The venerable American Law Institute, established nearly a century ago to address rising complexity and uncertainty in the common law, has begun a project to restate federal Indian law. Along with my co-reporters Wenona Singel and Kaighn Smith, I serve as reporter for the project. We take our appointments very seriously—it is a “distinguished honor.” G. Edward White, From the Second Restatements to the Present: The ALI’s Recent History and Current Challenges, 16 Green Bag 2d 305, 317 (2013). Our goal is not to offer answers to every contested question in the field, but to focus on broadly understood doctrines and concepts such as sovereign immunity, the federal–tribal trust relationship, and the interpretation of Indian treaty provisions.
The outline of the project started out simple. Because there are three sovereigns at play in federal Indian law—federal, tribal, and state—the three sections or chapters of the restatement would be dedicated to each sovereign. Chapter 1 is dedicated to exploring the contours of Congress’ Indian affairs powers, Indian treaties, the canons of construction, and the federal–tribal trust relationship. (The current draft is Restatement of the Law of American Indians, Preliminary Draft No. 3 (Feb. 5, 2015). It covers chapter 1 and includes outlines of chapters 2 and 4.)
Chapter 2 establishes that tribal governance authority is inherent and that Congress must clearly state its intention to abrogate tribal sovereignty before courts will reach that conclusion. Chapter 2 also explores the powers of Indian nations, such as the powers for each nation to define its own citizenship criteria, to tax, and to exercise regulatory and adjudicatory jurisdiction over persons within its territory. Chapter 3 will address state authority in Indian country.
The Institute has asked us to expand the original outline to include chapters on tribal economies (chapter 4), Indian country criminal jurisdiction (chapter 5), the Indian Child Welfare Act (25 U.S.C. § 1901 et seq.), and, perhaps most dauntingly, the Indian Gaming Regulatory Act (25 U.S.C. § 2701 et seq.). Ultimately, the goal is to address the “low-hanging fruit,” to borrow a principle adopted by the D.C. Circuit in the long-running Cobell litigation. Cobell v. Salazar, 573 F.3d 808, 815 (D.C. Cir. 2009). Even so, it may be the better part of a decade before we reach the conclusion.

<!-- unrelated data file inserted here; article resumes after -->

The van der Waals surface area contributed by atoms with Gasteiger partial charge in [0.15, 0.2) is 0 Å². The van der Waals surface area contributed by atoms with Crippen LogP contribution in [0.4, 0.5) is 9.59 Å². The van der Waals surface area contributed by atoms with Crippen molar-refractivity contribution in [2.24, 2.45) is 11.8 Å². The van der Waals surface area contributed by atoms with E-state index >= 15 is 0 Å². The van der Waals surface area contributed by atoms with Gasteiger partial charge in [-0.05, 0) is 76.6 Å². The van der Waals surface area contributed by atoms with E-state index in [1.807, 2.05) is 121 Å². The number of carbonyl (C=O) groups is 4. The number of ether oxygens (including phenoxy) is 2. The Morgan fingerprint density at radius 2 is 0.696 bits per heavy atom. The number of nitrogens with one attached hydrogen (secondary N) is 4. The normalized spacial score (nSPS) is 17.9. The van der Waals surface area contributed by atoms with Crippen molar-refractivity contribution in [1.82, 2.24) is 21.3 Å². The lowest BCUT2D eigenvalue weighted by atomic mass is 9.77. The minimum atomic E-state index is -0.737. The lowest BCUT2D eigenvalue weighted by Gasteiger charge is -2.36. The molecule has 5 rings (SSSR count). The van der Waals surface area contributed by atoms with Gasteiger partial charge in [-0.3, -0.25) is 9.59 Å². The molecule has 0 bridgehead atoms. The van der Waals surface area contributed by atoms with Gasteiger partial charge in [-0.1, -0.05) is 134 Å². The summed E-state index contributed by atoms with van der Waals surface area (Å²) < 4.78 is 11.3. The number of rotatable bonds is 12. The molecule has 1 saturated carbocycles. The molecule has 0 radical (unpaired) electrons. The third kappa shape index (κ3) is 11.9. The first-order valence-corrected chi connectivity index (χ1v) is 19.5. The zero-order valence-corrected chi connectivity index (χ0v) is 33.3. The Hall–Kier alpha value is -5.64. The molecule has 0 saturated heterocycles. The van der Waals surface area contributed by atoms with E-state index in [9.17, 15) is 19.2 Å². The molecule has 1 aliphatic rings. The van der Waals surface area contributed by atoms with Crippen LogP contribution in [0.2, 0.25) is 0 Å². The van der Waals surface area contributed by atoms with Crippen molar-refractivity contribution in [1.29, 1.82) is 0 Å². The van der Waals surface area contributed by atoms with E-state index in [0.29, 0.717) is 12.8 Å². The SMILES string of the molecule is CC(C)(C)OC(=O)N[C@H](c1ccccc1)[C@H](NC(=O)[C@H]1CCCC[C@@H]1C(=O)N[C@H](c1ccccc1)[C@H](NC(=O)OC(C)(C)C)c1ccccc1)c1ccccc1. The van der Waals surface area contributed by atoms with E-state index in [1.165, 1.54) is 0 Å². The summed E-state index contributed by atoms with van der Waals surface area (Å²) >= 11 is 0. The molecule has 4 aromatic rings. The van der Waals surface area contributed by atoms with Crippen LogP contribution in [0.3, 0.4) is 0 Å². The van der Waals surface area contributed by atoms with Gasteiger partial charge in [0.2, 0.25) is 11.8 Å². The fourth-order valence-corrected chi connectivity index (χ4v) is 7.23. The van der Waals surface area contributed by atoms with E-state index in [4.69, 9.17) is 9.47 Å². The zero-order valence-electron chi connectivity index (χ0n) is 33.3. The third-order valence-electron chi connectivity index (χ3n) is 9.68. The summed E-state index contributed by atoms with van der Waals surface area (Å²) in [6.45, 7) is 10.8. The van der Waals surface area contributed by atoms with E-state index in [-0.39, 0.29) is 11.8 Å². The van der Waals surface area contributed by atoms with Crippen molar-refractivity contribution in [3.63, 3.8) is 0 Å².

The process by which draft portions of the restatement become approved by the Institute is both arduous and exhilarating. When the reporters prepare a draft, say of chapter 1, the draft is presented to a body of advisers consisting of a few dozen practitioners, academics, and judges. Each word in the black letter law, comments, and illustrations is examined carefully by the most respected and renowned experts in the field. We hash out the language over the course of a day; then we continue to engage through correspondence throughout the year. When the reporters prepare a new draft in light of the recommendations of the advisers, the draft is presented to the Institute Council and eventually to the entire membership gathered at the annual meeting. Each time, the drafts are examined line by line. If the Council and the membership approve, the draft becomes the official position of the Institute.
Tribal advocates might wonder what the benefit is to cementing federal law that many consider to be grounded in settler colonialism and even outright racism. This is a real concern for the tribal members and advocates who are members of the American Law Institute and who serve as advisers and in other roles with the project. And there is spirited intellectual engagement on various sides of each doctrine in question, requiring compromise at every turn.
But to paraphrase a former student of mine—the problem isn’t that Indian law is bad; it’s that the judges and government officials don’t always comply with it. The restatement project, hopefully, will encourage courts and policymakers to respect foundational principles of federal Indian law, just as the Supreme Court did in Michigan v. Bay Mills Indian Community, 134 S. Ct. 2024 (2014). As Indian country observers already know, that decision reaffirmed that Indian nations are immune from suit absent a waiver by the tribe or abrogation by Congress. Justice Elena Kagan’s majority opinion grounded the Court’s analysis in the Indian Gaming Regulatory Act, cementing the clear statement rule—that Congress must clearly state its intention to limit tribal sovereignty before the courts will so hold—as a path-marking principle in Indian law. Contrast that opinion with Justice Antonin Scalia’s dissent. He had previously voted to affirm tribal sovereign immunity in 1998, Kiowa Tribe of Oklahoma v. Manufacturing Technologies, Inc., 523 U.S. 751 (1998), but, putting on his policymaking hat in Bay Mills, changed his mind.
The restatement will not prevent judges from voting in favor of their policy preferences, but its existence may be influential enough to discourage judges and policymakers from generating uncertainty in the field. At least, that is one of our goals.